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Speaking Constructively

Have you heard of the feedback sandwich? That is what we want to talk about today. Feedback is not easy to give, and certainly not easy to take, but we have to regard it as a monitoring tool that can help us grow personally and professionally.

We have talked about coaches and mentors previously as valuable options in building ourselves up, and most likely we would be in a better place to accept feedback from our coach, mentor, and supervisor.

But there will also be feedback that is equally valuable from colleagues and clients, you know, pastors, friends and relatives, in other words, people we have not necessarily entered into any sort of performance contract with, people who we don’t immediately see as eligible to give us feedback about how well we work and what kind of experience it is to work with us.

And so, as it often happens, when we get feedback from our contracted observers (the boss, the coach, the mentor) we make some notes and assume a contemplative posture, promising to review and revise as discussed. But when the feedback is from someone else, you know, the friend, pastor, relative, and, dare I say from the enemy, it is easier to receive that with a ‘what do you really know’ kind of attitude.

Of course, there are variables that will affect how the feedback is perceived, and received, by you.  The style and approach of the person giving the feedback may be jarring (hurtful words used), clumsy and cowardly (done in public, through an intermediary, or sent through email for instance), and absolute (with statements that start you never, or you always), such that it makes you feel like you have never done anything right, you are wrong for the job and there is no hope of improvement.

Alternatively, the comments may feel personal and subjective, seemingly attacking your character rather than focusing on your performance. I recall a boss who always premised feedback with ‘if you were as attentive to clients as you are to your manicure, we would not be having this problem’. There are so many other variables that will come to your mind that will help make my point that the approach affects the reception.

But then maybe the approach was fine, but in our multi-generational and highly diversified work environments, you felt the person giving feedback was too young, of the wrong social group, or whatever the objection was, which made you feel disrespected, undermined and so on, taking your focus away from the point being made about your performance.

Finally, you may just be feeling insecure in your position, so that when feedback is given, you think they are just building a case and preparing to fire you, so you just go through the motions of listening with no intention of using the information.

Whatever the details and circumstances in your case, it is important for you as a teachable individual with ambitions to

grow personally and professionally to cultivate a listening ear so that you identify something useful in the feedback that could benefit you sooner or later.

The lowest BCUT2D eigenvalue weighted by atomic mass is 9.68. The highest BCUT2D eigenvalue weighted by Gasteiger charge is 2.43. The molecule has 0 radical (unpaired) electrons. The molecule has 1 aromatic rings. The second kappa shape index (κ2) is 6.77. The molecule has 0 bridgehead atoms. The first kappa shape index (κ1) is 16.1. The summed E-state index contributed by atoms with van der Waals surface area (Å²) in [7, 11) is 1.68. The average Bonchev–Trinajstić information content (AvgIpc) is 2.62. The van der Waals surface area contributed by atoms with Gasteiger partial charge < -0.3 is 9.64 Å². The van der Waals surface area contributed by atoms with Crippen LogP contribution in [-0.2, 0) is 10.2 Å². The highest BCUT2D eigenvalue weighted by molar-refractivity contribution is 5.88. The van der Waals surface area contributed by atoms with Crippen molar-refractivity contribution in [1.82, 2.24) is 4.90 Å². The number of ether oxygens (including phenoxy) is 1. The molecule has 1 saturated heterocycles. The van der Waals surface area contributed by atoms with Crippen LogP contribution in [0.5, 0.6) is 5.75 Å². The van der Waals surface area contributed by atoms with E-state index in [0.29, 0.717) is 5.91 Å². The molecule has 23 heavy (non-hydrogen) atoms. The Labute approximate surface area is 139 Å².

Get to a point where regardless of how badly handled it was, in retrospect the feedback session gave you perspective and you were able to grow one way or another from it. Ok, now for the best way to package the feedback. It is important to focus on the performance and how it affects the bigger picture. And when you do give the feedback, acknowledge and appreciate the positive as much as you detail the areas of concern. It is called a feedback sandwich. Starting with a positive, leading on to the concerns and suggested improvements, and concluding with a positive.  For instance, instead of saying ‘you are simply failing to deliver and I don’t know how much longer I can tolerate this’, say something like, ‘I recognise the effort you put into this but we agreed on a certain level of output to help us meet our goals, and currently your levels are below that agreement which affects us in this way (give an outline the impact of the under-delivery). If you can’t improve this in such a period (indicate the period), of course with our support, then we may have to review the relationship. You do bring a positive energy that I find motivating, so if we can harness that to help bring the agreed results it would be a win/win.’

Obviously someone can read that and shoot holes through it right away, but the idea is to show how the same point can be made without throwing the baby out with the bath water. With practice, it is possible to create a feedback sandwich for any set of circumstances. And it is possible to learn to deliver that sandwich, let me say to serve that sandwich, with equal measures of professionalism, compassion and empathy.

In other words, to say it in objectively without attacking the dignity of the person, and to say it with an understanding of how it would feel to be the one hearing that feedback. Because if you can empathise, you would anticipate, and be able to accommodate some level of reaction from your audience.

And for the audience, it is an acquired skill to receive the sandwich with maturity. There may be a sting. There usually is. It’s natural. Are you going to take offence? Every time? You have to learn to eat the meat and leave the bones as a friend once said to me. Take what is useful and nourish your growth. There really is no other way.



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